In recent times, I have found myself looking to lower the amount of alcohol I consume – for no other reason than I can feel myself getting older and believe the time to be concerned about longevity has arrived. In doing so, I work to increase the number of alcohol-free days each month by sipping non-alcoholic beers, wines, and spirits or enjoying low-alcoholic beverages. One might ask why drink at all? The answer is simple: On nights that choose not to drink, I still want to be part of the party. That means finding products that are satisfying and refreshing.

Non-alcoholic beers

Finding non-alcoholic beer is a snap. There are lots of good options in the market today, including Beck’s Bitburger, Buckler, Clausthaler, Coors, St. Pauli Girl, Einbecker, Erdinger, Kaliber, and O’Douls. I have tried them all and find them very satisfying. Curious? offers a variety pack delivered to your front door for $79.99. No alcohol means you can drink these beers anywhere or any time of day. Check out this “interesting” marketing video for Heineken Zero.The product sells for under $10 a six-pack.


The beauty of non-alcoholic cocktails is they allow drinkers to be part of the party without the unwanted effects of alcohol. I do like Aperol (11% abv) on the rocks with a splash of soda or ginger ale as a low-alcohol drink, but the options are increasing for 100% non-alcoholic spirits and many are very tasty. Take Seedlip for example. Bartenders tell me that they include Seedlip, a non-alcoholic spirit, behind the bar to add flavor (rather than heat) to a drink. The product comes in three styles woodsy Spice, citrusy Grove, and floral Garden. While Seedlip does enhance a cocktail, the product is also lovely sipped on the rocks with a splash of ginger ale, soda or tonic making it a perfect cocktail alternative for around $38 a bottle. Curious Elixirs is another sipper that has caught my eye. Advertising heavily on Facebook, this product’s selling point is purity and transparency.

For me, finding a good non-alcohol wine is much more difficult than locating quality-driven, alcohol-free beer or a cocktail alternative. I’d like to think the reason for this is about balance. Alcohol makes up a big portion of a wine’s structural balance and removing it robs the wine of its backbone. Perhaps beer aficionados feel the same about their hoppy alternative. That said, I do believe that somewhere out there a quality example is in the works and shall hit the market in the coming year.

One wine that seems to be making waves in the category is Ariel Cabernet Sauvignon. Crafted in Paso Robles, California this red wine is fermented in a stainless steel vat and then barrel aged. The alcohol in the wine helps to pull out some of the tannin and flavor characteristics of a barrel creating a complex flavor profile in the wine. The alcohol is removed just before bottling. Doing so keeps the wine from tasting like grape juice, which is part of my distaste for alcohol-free wine. At about $27 a bottle, I must say, they are on to something and demand breeds invention so we just may be seeing more alcohol-free wines on the market. One of my WSET Diploma students recently recounted a story about a customer toting a bottle of the same into his high-end restaurant asking him to poured it when the other guests at his table ordered wine with dinner. Like me, this gentleman wanted to be part of the party without the effects of alcohol.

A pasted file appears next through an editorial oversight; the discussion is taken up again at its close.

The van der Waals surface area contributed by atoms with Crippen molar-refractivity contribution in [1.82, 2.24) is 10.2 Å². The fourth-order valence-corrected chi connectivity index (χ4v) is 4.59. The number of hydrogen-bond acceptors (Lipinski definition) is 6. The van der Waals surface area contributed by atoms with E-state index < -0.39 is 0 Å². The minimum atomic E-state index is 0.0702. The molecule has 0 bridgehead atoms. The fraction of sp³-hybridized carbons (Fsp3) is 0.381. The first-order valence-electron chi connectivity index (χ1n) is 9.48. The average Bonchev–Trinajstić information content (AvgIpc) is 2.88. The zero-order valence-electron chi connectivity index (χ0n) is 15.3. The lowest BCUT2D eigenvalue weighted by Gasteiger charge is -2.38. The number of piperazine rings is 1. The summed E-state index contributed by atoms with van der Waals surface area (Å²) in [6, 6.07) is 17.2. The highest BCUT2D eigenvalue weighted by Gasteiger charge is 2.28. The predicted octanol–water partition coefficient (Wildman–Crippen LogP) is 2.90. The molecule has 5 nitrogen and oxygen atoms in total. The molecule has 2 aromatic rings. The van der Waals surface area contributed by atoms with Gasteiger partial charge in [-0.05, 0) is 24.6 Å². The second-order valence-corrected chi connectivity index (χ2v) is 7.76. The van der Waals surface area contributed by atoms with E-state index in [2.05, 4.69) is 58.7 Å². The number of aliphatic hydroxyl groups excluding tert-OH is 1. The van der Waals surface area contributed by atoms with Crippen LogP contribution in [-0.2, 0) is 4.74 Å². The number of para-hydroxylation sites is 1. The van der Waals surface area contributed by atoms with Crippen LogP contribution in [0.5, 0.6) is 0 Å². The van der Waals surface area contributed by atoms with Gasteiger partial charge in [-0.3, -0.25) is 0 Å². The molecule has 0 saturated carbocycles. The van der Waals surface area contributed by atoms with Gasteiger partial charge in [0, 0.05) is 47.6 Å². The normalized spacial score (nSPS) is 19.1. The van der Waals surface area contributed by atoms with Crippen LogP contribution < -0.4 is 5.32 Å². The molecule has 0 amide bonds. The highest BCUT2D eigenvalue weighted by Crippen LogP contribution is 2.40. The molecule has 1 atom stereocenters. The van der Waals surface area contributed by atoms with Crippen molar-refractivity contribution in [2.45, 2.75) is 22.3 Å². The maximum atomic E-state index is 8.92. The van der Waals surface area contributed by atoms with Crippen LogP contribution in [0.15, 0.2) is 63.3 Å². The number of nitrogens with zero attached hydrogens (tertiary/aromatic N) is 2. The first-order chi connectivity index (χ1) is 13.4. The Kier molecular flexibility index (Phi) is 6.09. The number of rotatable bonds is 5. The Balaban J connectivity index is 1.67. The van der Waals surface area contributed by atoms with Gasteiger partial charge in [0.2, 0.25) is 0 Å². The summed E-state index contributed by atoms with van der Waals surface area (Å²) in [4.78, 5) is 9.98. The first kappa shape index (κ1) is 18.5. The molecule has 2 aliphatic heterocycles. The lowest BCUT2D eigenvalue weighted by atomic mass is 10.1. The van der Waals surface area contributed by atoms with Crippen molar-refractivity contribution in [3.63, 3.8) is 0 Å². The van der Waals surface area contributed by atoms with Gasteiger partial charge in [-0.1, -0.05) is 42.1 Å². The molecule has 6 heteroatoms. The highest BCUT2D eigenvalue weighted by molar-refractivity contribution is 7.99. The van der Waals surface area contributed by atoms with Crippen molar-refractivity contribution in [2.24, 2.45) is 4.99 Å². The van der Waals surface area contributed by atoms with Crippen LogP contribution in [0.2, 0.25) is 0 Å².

Recently, ABC News announced that O.Vine, a non-alcoholic “wine water” is now available in the USA. Crafted from the skin of the grape (it’s sold varietally) this wine-inspired water debuted at NYC’s Fancy Food Show in 2018. I find it interesting that they are packaging the beverage like water (plastic bottle and plastic screw cap) while touting the benefits of wine such as flavor and tannin. I am going to make a point of finding this product and give it a try one hot day this summer. “It’s very refreshing, it’s light, it’s fruity, it’s delicious.” OK. I am in.

Sober Curious Movement

Each year more and more people are shepherding in the new year by celebrating Dry January. Just the fact that Dry January is a “thing” is worth taking note. According to Food & Wine Magazine, almost 30% of U.S. adult consumers (for various reasons) choose not to drink alcohol. Further, industry watchers have noticed that Millenials are not buying alcoholic beverages at the rate formally predicted. Instead, the current trend for Millenials focuses on healthy, low-calorie alternatives with most advocating a healthy lifestyle is a sought-after luxury. This is something restaurants across the country have noted, too. While most cocktail menus have a non-alcoholic section, Listen Bar in NYC takes the trend one step further by advertising that they are an alcohol-free bar. I love that…and the fact that all the bartenders are musicians! I am certainly going to give them a Listen during my next trip to the Big Apple.
Whether U.S. consumers are looking to reduced alcohol consumption for health, well being. or religious reasons, new mocktails and the like are enjoying a market lift in an effort to quench the global thirst for sobriety. Something the Wine & Spirits Education Trust (WSET) has not left unchecked as non-alcoholic wines and spirits were the topics of the most recent WSET Level 4 Diploma in Wines & Spirits Unit 1 Case Study exam. Here’s to my students and their noble alcohol-free efforts this past month. Cheers!